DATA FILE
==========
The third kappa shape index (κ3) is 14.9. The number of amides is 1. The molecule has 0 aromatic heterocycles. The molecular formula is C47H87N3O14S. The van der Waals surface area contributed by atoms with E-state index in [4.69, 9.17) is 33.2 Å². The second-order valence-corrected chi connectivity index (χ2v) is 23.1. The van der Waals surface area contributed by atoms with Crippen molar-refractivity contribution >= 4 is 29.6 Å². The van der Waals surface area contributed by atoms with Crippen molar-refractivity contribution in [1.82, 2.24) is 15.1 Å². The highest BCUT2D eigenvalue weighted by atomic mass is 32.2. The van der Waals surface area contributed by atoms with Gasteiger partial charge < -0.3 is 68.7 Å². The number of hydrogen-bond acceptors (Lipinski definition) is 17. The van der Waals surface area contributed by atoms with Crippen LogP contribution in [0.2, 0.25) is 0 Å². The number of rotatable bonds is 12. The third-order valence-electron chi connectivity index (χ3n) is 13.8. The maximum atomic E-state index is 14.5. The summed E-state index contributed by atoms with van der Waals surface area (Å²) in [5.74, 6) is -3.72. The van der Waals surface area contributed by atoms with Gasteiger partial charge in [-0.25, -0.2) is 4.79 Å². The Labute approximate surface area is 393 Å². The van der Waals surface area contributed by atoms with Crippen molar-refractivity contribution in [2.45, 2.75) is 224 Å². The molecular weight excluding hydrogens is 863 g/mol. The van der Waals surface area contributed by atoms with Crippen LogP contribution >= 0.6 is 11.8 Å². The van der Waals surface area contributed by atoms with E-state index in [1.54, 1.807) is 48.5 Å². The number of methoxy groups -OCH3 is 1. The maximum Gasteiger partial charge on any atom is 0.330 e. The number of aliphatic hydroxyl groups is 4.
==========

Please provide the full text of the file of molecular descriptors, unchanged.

The third kappa shape index (κ3) is 14.9. The number of amides is 1. The molecule has 0 aromatic heterocycles. The molecular formula is C47H87N3O14S. The van der Waals surface area contributed by atoms with E-state index in [4.69, 9.17) is 33.2 Å². The second-order valence-corrected chi connectivity index (χ2v) is 23.1. The van der Waals surface area contributed by atoms with Crippen molar-refractivity contribution >= 4 is 29.6 Å². The van der Waals surface area contributed by atoms with Crippen molar-refractivity contribution in [1.82, 2.24) is 15.1 Å². The highest BCUT2D eigenvalue weighted by atomic mass is 32.2. The van der Waals surface area contributed by atoms with Gasteiger partial charge < -0.3 is 68.7 Å². The number of hydrogen-bond acceptors (Lipinski definition) is 17. The van der Waals surface area contributed by atoms with Crippen LogP contribution in [0.2, 0.25) is 0 Å². The number of rotatable bonds is 12. The third-order valence-electron chi connectivity index (χ3n) is 13.8. The maximum atomic E-state index is 14.5. The summed E-state index contributed by atoms with van der Waals surface area (Å²) in [5.74, 6) is -3.72. The van der Waals surface area contributed by atoms with Gasteiger partial charge in [-0.25, -0.2) is 4.79 Å². The Labute approximate surface area is 393 Å². The van der Waals surface area contributed by atoms with Crippen molar-refractivity contribution in [2.45, 2.75) is 224 Å². The molecular weight excluding hydrogens is 863 g/mol. The van der Waals surface area contributed by atoms with Crippen LogP contribution >= 0.6 is 11.8 Å². The van der Waals surface area contributed by atoms with E-state index in [1.54, 1.807) is 48.5 Å². The number of methoxy groups -OCH3 is 1. The maximum Gasteiger partial charge on any atom is 0.330 e. The number of aliphatic hydroxyl groups is 4.